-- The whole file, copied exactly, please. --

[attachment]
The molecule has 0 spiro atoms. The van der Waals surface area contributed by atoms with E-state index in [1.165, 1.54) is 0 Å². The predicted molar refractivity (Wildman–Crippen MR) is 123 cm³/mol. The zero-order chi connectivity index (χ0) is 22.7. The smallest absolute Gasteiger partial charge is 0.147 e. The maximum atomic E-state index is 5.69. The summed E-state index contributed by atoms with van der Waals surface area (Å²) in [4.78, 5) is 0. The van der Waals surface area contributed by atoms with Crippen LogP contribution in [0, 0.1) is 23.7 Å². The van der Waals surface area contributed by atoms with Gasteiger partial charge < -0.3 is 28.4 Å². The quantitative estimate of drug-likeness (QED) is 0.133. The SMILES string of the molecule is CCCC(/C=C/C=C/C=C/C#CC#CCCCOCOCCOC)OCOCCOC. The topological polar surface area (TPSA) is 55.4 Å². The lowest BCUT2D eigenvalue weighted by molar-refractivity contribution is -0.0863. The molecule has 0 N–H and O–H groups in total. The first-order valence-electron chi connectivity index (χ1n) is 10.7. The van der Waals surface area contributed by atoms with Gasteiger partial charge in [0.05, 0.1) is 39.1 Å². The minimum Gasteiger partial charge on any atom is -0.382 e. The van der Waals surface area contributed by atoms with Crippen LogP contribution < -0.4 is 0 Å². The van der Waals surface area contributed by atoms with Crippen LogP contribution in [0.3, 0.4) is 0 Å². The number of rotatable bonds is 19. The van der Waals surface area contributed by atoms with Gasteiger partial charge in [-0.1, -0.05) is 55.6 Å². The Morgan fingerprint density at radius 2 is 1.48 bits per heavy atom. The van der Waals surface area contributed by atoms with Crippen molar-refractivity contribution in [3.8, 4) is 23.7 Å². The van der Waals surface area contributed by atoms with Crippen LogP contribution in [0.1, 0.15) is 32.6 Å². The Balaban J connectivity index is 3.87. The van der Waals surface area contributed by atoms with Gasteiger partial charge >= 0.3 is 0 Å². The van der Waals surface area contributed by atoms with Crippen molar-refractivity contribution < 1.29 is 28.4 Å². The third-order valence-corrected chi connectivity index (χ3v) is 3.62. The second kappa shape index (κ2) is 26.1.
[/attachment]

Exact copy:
The molecule has 0 spiro atoms. The van der Waals surface area contributed by atoms with E-state index in [1.165, 1.54) is 0 Å². The predicted molar refractivity (Wildman–Crippen MR) is 123 cm³/mol. The zero-order chi connectivity index (χ0) is 22.7. The smallest absolute Gasteiger partial charge is 0.147 e. The maximum atomic E-state index is 5.69. The summed E-state index contributed by atoms with van der Waals surface area (Å²) in [4.78, 5) is 0. The van der Waals surface area contributed by atoms with Crippen LogP contribution in [0, 0.1) is 23.7 Å². The van der Waals surface area contributed by atoms with Gasteiger partial charge < -0.3 is 28.4 Å². The quantitative estimate of drug-likeness (QED) is 0.133. The SMILES string of the molecule is CCCC(/C=C/C=C/C=C/C#CC#CCCCOCOCCOC)OCOCCOC. The topological polar surface area (TPSA) is 55.4 Å². The lowest BCUT2D eigenvalue weighted by molar-refractivity contribution is -0.0863. The molecule has 0 N–H and O–H groups in total. The first-order valence-electron chi connectivity index (χ1n) is 10.7. The van der Waals surface area contributed by atoms with Gasteiger partial charge in [0.05, 0.1) is 39.1 Å². The minimum Gasteiger partial charge on any atom is -0.382 e. The van der Waals surface area contributed by atoms with Crippen LogP contribution < -0.4 is 0 Å². The van der Waals surface area contributed by atoms with Crippen LogP contribution in [0.3, 0.4) is 0 Å². The number of rotatable bonds is 19. The van der Waals surface area contributed by atoms with Gasteiger partial charge in [-0.1, -0.05) is 55.6 Å². The Morgan fingerprint density at radius 2 is 1.48 bits per heavy atom. The van der Waals surface area contributed by atoms with Crippen molar-refractivity contribution in [3.8, 4) is 23.7 Å². The van der Waals surface area contributed by atoms with Crippen LogP contribution in [0.1, 0.15) is 32.6 Å². The Balaban J connectivity index is 3.87. The van der Waals surface area contributed by atoms with Gasteiger partial charge >= 0.3 is 0 Å². The van der Waals surface area contributed by atoms with Crippen molar-refractivity contribution < 1.29 is 28.4 Å². The third-order valence-corrected chi connectivity index (χ3v) is 3.62. The second kappa shape index (κ2) is 26.1.